The International Chess Federation (FIDE) has created new regulations imposing several restrictions on player’s gender change.
As per the regulations, anyone whose gender is changed from a female to a male has “no right” to participate in official FIDE competitions for women until further review, which might take up to two years. The guidebook also states that if a player has titles in women’s categories and changes her gender, the titles in women’s categories would be deleted; but, if the player transitions from male gender to female gender, the titles in women’s categories must stay.
The new regulations are intended to define precisely the process for registering a gender change in the FIDE system, according to the organisation. Additionally, FIDE asserted the authority to notify the tournament’s organisers and any “relevant parties” about a player’s gender change in order to stop participants from potentially participating in tournaments illegitimately.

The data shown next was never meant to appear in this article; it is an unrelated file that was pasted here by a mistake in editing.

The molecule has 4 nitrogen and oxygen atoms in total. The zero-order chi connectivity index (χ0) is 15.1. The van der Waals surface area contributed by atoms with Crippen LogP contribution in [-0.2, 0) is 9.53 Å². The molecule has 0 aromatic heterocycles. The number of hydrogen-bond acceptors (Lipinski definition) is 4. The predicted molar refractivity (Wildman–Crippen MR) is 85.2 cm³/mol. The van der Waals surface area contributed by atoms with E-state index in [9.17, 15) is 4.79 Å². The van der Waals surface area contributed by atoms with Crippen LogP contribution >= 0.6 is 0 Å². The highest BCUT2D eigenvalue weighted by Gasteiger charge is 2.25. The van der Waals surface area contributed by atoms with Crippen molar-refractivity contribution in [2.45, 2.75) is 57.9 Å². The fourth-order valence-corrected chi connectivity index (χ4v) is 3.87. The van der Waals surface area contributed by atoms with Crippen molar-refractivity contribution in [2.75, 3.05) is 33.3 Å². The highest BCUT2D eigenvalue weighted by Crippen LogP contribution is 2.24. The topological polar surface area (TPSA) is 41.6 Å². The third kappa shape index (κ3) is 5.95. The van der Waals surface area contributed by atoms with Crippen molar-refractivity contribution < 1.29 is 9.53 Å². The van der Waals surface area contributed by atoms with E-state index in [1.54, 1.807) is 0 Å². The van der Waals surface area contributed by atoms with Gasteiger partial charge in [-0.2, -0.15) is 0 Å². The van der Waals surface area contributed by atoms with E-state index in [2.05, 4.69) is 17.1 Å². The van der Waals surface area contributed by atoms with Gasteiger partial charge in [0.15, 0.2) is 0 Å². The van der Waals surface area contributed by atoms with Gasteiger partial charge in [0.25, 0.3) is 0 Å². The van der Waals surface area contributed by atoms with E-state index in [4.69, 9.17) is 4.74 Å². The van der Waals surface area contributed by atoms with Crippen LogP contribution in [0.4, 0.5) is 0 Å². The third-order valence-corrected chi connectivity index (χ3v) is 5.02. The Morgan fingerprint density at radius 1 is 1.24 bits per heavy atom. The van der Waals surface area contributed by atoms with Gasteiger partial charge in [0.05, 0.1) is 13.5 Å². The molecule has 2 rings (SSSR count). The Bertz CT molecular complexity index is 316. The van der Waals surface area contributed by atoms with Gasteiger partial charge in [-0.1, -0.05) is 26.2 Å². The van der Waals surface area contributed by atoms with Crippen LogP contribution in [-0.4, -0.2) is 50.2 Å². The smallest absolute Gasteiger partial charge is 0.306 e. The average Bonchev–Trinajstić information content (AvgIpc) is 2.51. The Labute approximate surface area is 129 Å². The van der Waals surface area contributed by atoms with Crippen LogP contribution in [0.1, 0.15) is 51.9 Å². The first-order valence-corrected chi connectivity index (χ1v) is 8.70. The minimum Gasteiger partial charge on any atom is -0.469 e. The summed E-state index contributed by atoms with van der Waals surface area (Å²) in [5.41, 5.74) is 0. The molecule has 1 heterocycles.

Many prominent people, including master and French coach Yosha Iglesias and organisations, including the Center for Trans Equality, have expressed concerns about the new regulations, terming them “insulting to cis women, trans women, and to the game itself.” Others said the regulations are based on “ignorant and anti-trans beliefs”.
Upon being asked to respond to these criticisms, FIDE said that although all sexes are equally capable intellectually, with chess as a sport, additional elements like endurance could be important.
How the new regulation will impact transgender players who are already enrolled in the system was a point that FIDE did not address.